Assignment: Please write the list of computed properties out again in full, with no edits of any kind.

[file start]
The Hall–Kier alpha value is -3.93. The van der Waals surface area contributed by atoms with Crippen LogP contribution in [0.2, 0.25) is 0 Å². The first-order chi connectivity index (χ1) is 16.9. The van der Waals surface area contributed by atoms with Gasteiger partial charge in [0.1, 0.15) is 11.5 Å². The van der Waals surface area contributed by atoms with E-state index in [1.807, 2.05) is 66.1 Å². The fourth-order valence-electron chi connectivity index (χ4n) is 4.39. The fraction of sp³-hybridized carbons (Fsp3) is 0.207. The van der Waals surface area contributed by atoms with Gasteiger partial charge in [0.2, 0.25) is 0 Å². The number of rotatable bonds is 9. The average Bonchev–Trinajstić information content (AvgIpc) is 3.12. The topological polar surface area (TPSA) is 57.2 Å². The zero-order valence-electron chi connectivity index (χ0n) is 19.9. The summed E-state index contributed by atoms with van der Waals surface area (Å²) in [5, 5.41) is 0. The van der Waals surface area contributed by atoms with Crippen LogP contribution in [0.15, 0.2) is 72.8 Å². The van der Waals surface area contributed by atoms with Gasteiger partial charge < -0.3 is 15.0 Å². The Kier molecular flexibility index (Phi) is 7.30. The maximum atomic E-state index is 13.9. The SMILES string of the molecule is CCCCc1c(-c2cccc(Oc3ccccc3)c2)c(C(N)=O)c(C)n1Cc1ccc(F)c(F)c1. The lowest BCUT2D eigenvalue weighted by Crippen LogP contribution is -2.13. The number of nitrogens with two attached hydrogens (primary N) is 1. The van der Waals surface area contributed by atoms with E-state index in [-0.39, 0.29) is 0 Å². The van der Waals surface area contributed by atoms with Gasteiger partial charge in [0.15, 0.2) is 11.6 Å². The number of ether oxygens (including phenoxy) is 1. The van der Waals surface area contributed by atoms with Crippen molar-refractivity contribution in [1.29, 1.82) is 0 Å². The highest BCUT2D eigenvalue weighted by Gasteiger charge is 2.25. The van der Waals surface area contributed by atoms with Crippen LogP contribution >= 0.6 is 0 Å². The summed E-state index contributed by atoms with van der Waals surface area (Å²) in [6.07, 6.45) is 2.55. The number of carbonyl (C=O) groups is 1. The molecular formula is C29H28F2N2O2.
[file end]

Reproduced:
The Hall–Kier alpha value is -3.93. The van der Waals surface area contributed by atoms with Crippen LogP contribution in [0.2, 0.25) is 0 Å². The first-order chi connectivity index (χ1) is 16.9. The van der Waals surface area contributed by atoms with Gasteiger partial charge in [0.1, 0.15) is 11.5 Å². The van der Waals surface area contributed by atoms with E-state index in [1.807, 2.05) is 66.1 Å². The fourth-order valence-electron chi connectivity index (χ4n) is 4.39. The fraction of sp³-hybridized carbons (Fsp3) is 0.207. The van der Waals surface area contributed by atoms with Gasteiger partial charge in [0.2, 0.25) is 0 Å². The number of rotatable bonds is 9. The average Bonchev–Trinajstić information content (AvgIpc) is 3.12. The topological polar surface area (TPSA) is 57.2 Å². The zero-order valence-electron chi connectivity index (χ0n) is 19.9. The summed E-state index contributed by atoms with van der Waals surface area (Å²) in [5, 5.41) is 0. The van der Waals surface area contributed by atoms with Crippen LogP contribution in [0.15, 0.2) is 72.8 Å². The van der Waals surface area contributed by atoms with Gasteiger partial charge < -0.3 is 15.0 Å². The Kier molecular flexibility index (Phi) is 7.30. The maximum atomic E-state index is 13.9. The SMILES string of the molecule is CCCCc1c(-c2cccc(Oc3ccccc3)c2)c(C(N)=O)c(C)n1Cc1ccc(F)c(F)c1. The lowest BCUT2D eigenvalue weighted by Crippen LogP contribution is -2.13. The number of nitrogens with two attached hydrogens (primary N) is 1. The van der Waals surface area contributed by atoms with E-state index in [-0.39, 0.29) is 0 Å². The van der Waals surface area contributed by atoms with Gasteiger partial charge in [0.15, 0.2) is 11.6 Å². The number of ether oxygens (including phenoxy) is 1. The van der Waals surface area contributed by atoms with Crippen molar-refractivity contribution in [1.29, 1.82) is 0 Å². The highest BCUT2D eigenvalue weighted by Gasteiger charge is 2.25. The van der Waals surface area contributed by atoms with Crippen LogP contribution >= 0.6 is 0 Å². The summed E-state index contributed by atoms with van der Waals surface area (Å²) in [6.07, 6.45) is 2.55. The number of carbonyl (C=O) groups is 1. The molecular formula is C29H28F2N2O2.